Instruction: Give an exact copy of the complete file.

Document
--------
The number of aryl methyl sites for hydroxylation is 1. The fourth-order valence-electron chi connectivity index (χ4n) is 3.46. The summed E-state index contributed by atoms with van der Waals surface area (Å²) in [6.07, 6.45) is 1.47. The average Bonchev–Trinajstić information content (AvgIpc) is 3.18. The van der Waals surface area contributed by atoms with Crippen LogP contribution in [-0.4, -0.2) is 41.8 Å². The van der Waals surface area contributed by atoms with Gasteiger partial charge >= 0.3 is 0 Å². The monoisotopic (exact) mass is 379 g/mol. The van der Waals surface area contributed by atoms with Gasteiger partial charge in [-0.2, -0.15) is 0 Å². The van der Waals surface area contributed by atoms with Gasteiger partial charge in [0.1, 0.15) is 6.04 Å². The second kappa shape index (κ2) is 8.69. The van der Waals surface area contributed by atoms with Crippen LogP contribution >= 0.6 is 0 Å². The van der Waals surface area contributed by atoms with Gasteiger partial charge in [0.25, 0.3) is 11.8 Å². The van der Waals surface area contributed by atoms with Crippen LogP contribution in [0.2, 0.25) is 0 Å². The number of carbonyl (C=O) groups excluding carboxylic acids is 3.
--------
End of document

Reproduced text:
The number of aryl methyl sites for hydroxylation is 1. The fourth-order valence-electron chi connectivity index (χ4n) is 3.46. The summed E-state index contributed by atoms with van der Waals surface area (Å²) in [6.07, 6.45) is 1.47. The average Bonchev–Trinajstić information content (AvgIpc) is 3.18. The van der Waals surface area contributed by atoms with Crippen LogP contribution in [-0.4, -0.2) is 41.8 Å². The van der Waals surface area contributed by atoms with Gasteiger partial charge >= 0.3 is 0 Å². The monoisotopic (exact) mass is 379 g/mol. The van der Waals surface area contributed by atoms with Gasteiger partial charge in [-0.2, -0.15) is 0 Å². The van der Waals surface area contributed by atoms with Gasteiger partial charge in [0.1, 0.15) is 6.04 Å². The second kappa shape index (κ2) is 8.69. The van der Waals surface area contributed by atoms with Crippen LogP contribution >= 0.6 is 0 Å². The van der Waals surface area contributed by atoms with Gasteiger partial charge in [0.25, 0.3) is 11.8 Å². The van der Waals surface area contributed by atoms with Crippen LogP contribution in [0.2, 0.25) is 0 Å². The number of carbonyl (C=O) groups excluding carboxylic acids is 3.